✅ SOLVED Tie pin or dress pin. Thanks to Red-Coat.

Merf

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TIA. For any help identifying.
 

Although the patent date looks like 5:21:10 (in the original pic) it’s actually 6:21:10 (ie 21st June 1910). Patents take their date from the Patents Bulletin (published on Tuesdays, so it has to be June, not May).

It’s Charles Kuehner’s patent (of Cranston, Rhode Island) but it’s a utility patent for a manufacturing improvement not a design patent for the item itself, so may apply to multiple items with different designs and uses. I would think yours is a tie pin or dress pin.

Kuehner.jpg


The patent says: “Catch and joint members of the pin may be formed integral with the back plate” and “with the catch member elongated on one side so as to extend over and cover the point of the pin-tongue when the same is bent down and retained in the catch.”

The patent is assigned to his wife, Ottilie Kuehner, who was a major shareholder in the Alkay Jewelry Company of Providence, Rhode Island.
 

Upvote 11
Although the patent date looks like 5:21:10 (in the original pic) it’s actually 6:21:10 (ie 21st June 1910). Patents take their date from the Patents Bulletin (published on Tuesdays, so it has to be June, not May).

It’s Charles Kuehner’s patent (of Cranston, Rhode Island) but it’s a utility patent for a manufacturing improvement not a design patent for the item itself, so may apply to multiple items with different designs and uses. I would think yours is a tie pin or dress pin.

View attachment 2148039

The patent says: “Catch and joint members of the pin may be formed integral with the back plate” and “with the catch member elongated on one side so as to extend over and cover the point of the pin-tongue when the same is bent down and retained in the catch.”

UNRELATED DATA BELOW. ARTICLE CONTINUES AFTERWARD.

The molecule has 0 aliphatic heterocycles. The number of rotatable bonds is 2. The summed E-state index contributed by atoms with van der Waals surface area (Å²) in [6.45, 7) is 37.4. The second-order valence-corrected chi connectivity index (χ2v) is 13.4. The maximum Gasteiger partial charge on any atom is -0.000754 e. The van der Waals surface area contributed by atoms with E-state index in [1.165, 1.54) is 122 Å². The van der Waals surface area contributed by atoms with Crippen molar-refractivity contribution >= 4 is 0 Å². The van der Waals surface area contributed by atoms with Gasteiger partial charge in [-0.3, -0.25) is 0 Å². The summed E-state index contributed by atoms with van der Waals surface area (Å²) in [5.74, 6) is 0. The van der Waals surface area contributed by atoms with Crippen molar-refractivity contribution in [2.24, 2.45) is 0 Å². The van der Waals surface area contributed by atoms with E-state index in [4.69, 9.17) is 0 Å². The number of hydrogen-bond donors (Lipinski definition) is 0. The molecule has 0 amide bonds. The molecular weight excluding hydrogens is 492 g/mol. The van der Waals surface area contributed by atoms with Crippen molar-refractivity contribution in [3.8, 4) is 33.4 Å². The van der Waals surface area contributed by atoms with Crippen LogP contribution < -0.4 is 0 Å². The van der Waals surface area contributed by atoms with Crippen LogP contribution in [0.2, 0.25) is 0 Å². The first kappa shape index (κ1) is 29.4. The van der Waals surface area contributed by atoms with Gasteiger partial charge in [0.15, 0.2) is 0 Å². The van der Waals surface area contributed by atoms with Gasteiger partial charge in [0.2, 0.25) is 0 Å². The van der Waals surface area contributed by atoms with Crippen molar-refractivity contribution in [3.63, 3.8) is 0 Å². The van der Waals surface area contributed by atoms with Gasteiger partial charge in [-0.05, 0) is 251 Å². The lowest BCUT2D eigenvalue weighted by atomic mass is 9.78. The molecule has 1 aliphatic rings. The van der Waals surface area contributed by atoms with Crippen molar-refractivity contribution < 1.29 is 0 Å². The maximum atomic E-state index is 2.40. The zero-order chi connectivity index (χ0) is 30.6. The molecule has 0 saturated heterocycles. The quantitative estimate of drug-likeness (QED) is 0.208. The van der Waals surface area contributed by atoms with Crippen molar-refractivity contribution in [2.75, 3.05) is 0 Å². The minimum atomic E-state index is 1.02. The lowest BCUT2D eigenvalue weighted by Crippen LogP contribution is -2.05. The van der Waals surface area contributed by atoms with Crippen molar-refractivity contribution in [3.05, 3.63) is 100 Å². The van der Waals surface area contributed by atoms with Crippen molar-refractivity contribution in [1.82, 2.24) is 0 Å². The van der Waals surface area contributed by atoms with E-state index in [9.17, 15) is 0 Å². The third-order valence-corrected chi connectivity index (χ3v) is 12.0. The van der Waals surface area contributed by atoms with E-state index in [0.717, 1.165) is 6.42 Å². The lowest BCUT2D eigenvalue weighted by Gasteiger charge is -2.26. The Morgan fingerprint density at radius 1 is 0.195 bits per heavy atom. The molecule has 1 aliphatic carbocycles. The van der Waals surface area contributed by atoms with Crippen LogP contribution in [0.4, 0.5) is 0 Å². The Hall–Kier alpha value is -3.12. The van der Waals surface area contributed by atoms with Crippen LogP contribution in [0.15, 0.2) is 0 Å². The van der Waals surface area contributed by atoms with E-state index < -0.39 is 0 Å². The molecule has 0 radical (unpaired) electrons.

The patent is assigned to his wife, Ottilie Kuehner, who was a major shareholder in the Alkay Jewelry Company of Providence, Rhode Island.
Thank you Red-Coat.. your information is excellent. Much appreciated.
 

Upvote 1
Although the patent date looks like 5:21:10 (in the original pic) it’s actually 6:21:10 (ie 21st June 1910). Patents take their date from the Patents Bulletin (published on Tuesdays, so it has to be June, not May).

It’s Charles Kuehner’s patent (of Cranston, Rhode Island) but it’s a utility patent for a manufacturing improvement not a design patent for the item itself, so may apply to multiple items with different designs and uses. I would think yours is a tie pin or dress pin.

View attachment 2148039

The patent says: “Catch and joint members of the pin may be formed integral with the back plate” and “with the catch member elongated on one side so as to extend over and cover the point of the pin-tongue when the same is bent down and retained in the catch.”

The patent is assigned to his wife, Ottilie Kuehner, who was a major shareholder in the Alkay Jewelry Company of Providence, Rhode Island.
Early safety catch patent. I agree that it’s likely a bar brooch from the neck of a Victorian dress. In that size, perhaps for a child.
 

Upvote 1

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